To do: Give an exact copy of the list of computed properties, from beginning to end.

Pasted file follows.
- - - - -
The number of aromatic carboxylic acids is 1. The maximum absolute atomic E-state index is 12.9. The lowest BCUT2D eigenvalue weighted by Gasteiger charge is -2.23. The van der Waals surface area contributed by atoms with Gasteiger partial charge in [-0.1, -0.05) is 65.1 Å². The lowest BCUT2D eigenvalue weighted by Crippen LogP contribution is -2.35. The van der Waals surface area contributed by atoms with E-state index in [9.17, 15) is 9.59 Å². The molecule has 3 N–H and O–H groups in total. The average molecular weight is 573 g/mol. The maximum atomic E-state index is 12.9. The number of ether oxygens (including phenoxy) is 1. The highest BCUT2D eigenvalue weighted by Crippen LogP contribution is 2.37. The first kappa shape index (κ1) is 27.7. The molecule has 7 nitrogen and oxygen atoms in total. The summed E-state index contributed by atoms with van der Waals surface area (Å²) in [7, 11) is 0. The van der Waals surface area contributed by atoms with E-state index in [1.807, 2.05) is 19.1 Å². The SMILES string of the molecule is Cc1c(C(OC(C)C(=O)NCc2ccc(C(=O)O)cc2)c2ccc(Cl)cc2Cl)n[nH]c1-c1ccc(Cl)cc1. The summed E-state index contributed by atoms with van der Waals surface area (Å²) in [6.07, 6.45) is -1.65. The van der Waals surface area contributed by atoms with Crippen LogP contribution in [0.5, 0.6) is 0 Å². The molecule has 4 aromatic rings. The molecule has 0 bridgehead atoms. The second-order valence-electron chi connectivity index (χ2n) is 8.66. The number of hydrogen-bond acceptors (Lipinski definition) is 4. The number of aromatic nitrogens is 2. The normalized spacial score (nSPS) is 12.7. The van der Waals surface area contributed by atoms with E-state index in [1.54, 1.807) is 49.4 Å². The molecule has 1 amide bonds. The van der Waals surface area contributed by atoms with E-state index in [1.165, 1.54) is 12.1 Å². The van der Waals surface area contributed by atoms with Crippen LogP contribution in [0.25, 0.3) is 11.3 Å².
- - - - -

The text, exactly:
The number of aromatic carboxylic acids is 1. The maximum absolute atomic E-state index is 12.9. The lowest BCUT2D eigenvalue weighted by Gasteiger charge is -2.23. The van der Waals surface area contributed by atoms with Gasteiger partial charge in [-0.1, -0.05) is 65.1 Å². The lowest BCUT2D eigenvalue weighted by Crippen LogP contribution is -2.35. The van der Waals surface area contributed by atoms with E-state index in [9.17, 15) is 9.59 Å². The molecule has 3 N–H and O–H groups in total. The average molecular weight is 573 g/mol. The maximum atomic E-state index is 12.9. The number of ether oxygens (including phenoxy) is 1. The highest BCUT2D eigenvalue weighted by Crippen LogP contribution is 2.37. The first kappa shape index (κ1) is 27.7. The molecule has 7 nitrogen and oxygen atoms in total. The summed E-state index contributed by atoms with van der Waals surface area (Å²) in [7, 11) is 0. The van der Waals surface area contributed by atoms with E-state index in [1.807, 2.05) is 19.1 Å². The SMILES string of the molecule is Cc1c(C(OC(C)C(=O)NCc2ccc(C(=O)O)cc2)c2ccc(Cl)cc2Cl)n[nH]c1-c1ccc(Cl)cc1. The summed E-state index contributed by atoms with van der Waals surface area (Å²) in [6.07, 6.45) is -1.65. The van der Waals surface area contributed by atoms with Crippen LogP contribution in [0.5, 0.6) is 0 Å². The molecule has 4 aromatic rings. The molecule has 0 bridgehead atoms. The second-order valence-electron chi connectivity index (χ2n) is 8.66. The number of hydrogen-bond acceptors (Lipinski definition) is 4. The number of aromatic nitrogens is 2. The normalized spacial score (nSPS) is 12.7. The van der Waals surface area contributed by atoms with E-state index in [1.54, 1.807) is 49.4 Å². The molecule has 1 amide bonds. The van der Waals surface area contributed by atoms with E-state index in [1.165, 1.54) is 12.1 Å². The van der Waals surface area contributed by atoms with Crippen LogP contribution in [0.25, 0.3) is 11.3 Å².